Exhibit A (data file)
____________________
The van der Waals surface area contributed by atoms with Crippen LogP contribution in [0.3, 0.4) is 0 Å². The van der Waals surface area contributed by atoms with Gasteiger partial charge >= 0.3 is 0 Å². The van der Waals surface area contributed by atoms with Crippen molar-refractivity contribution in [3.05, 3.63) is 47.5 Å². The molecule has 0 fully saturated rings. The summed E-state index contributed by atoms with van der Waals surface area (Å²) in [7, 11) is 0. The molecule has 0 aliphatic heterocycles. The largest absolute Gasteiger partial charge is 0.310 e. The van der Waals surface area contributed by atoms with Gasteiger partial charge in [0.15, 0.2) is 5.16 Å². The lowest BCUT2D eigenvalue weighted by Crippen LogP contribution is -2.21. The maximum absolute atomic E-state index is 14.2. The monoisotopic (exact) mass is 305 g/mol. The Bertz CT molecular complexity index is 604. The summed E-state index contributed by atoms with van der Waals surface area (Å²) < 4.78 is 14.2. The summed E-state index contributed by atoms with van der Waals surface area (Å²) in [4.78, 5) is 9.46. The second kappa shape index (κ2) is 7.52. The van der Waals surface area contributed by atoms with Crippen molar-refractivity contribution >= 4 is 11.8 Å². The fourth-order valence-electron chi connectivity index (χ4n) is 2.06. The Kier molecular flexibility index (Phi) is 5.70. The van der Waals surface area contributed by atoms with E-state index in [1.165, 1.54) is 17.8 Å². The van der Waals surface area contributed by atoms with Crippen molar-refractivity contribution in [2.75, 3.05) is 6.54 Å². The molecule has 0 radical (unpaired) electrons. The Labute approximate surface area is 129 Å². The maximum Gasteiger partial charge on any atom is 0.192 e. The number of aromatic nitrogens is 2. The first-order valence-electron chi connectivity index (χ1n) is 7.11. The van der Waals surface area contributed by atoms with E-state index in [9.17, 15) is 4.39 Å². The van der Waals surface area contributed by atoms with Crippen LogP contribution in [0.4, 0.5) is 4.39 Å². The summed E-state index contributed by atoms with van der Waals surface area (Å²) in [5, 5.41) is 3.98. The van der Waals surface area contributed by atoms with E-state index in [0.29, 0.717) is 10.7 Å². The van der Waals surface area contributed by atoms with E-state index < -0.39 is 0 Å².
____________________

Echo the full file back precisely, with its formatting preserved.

The van der Waals surface area contributed by atoms with Crippen LogP contribution in [0.3, 0.4) is 0 Å². The van der Waals surface area contributed by atoms with Gasteiger partial charge >= 0.3 is 0 Å². The van der Waals surface area contributed by atoms with Crippen molar-refractivity contribution in [3.05, 3.63) is 47.5 Å². The molecule has 0 fully saturated rings. The summed E-state index contributed by atoms with van der Waals surface area (Å²) in [7, 11) is 0. The molecule has 0 aliphatic heterocycles. The largest absolute Gasteiger partial charge is 0.310 e. The van der Waals surface area contributed by atoms with Gasteiger partial charge in [0.15, 0.2) is 5.16 Å². The lowest BCUT2D eigenvalue weighted by Crippen LogP contribution is -2.21. The maximum absolute atomic E-state index is 14.2. The monoisotopic (exact) mass is 305 g/mol. The Bertz CT molecular complexity index is 604. The summed E-state index contributed by atoms with van der Waals surface area (Å²) < 4.78 is 14.2. The summed E-state index contributed by atoms with van der Waals surface area (Å²) in [4.78, 5) is 9.46. The second kappa shape index (κ2) is 7.52. The van der Waals surface area contributed by atoms with Crippen molar-refractivity contribution >= 4 is 11.8 Å². The fourth-order valence-electron chi connectivity index (χ4n) is 2.06. The Kier molecular flexibility index (Phi) is 5.70. The van der Waals surface area contributed by atoms with E-state index in [1.165, 1.54) is 17.8 Å². The van der Waals surface area contributed by atoms with Crippen molar-refractivity contribution in [2.75, 3.05) is 6.54 Å². The molecule has 0 radical (unpaired) electrons. The Labute approximate surface area is 129 Å². The maximum Gasteiger partial charge on any atom is 0.192 e. The number of aromatic nitrogens is 2. The first-order valence-electron chi connectivity index (χ1n) is 7.11. The van der Waals surface area contributed by atoms with E-state index in [9.17, 15) is 4.39 Å². The van der Waals surface area contributed by atoms with Crippen LogP contribution in [0.4, 0.5) is 4.39 Å². The summed E-state index contributed by atoms with van der Waals surface area (Å²) in [5, 5.41) is 3.98. The van der Waals surface area contributed by atoms with E-state index in [0.29, 0.717) is 10.7 Å². The van der Waals surface area contributed by atoms with E-state index < -0.39 is 0 Å².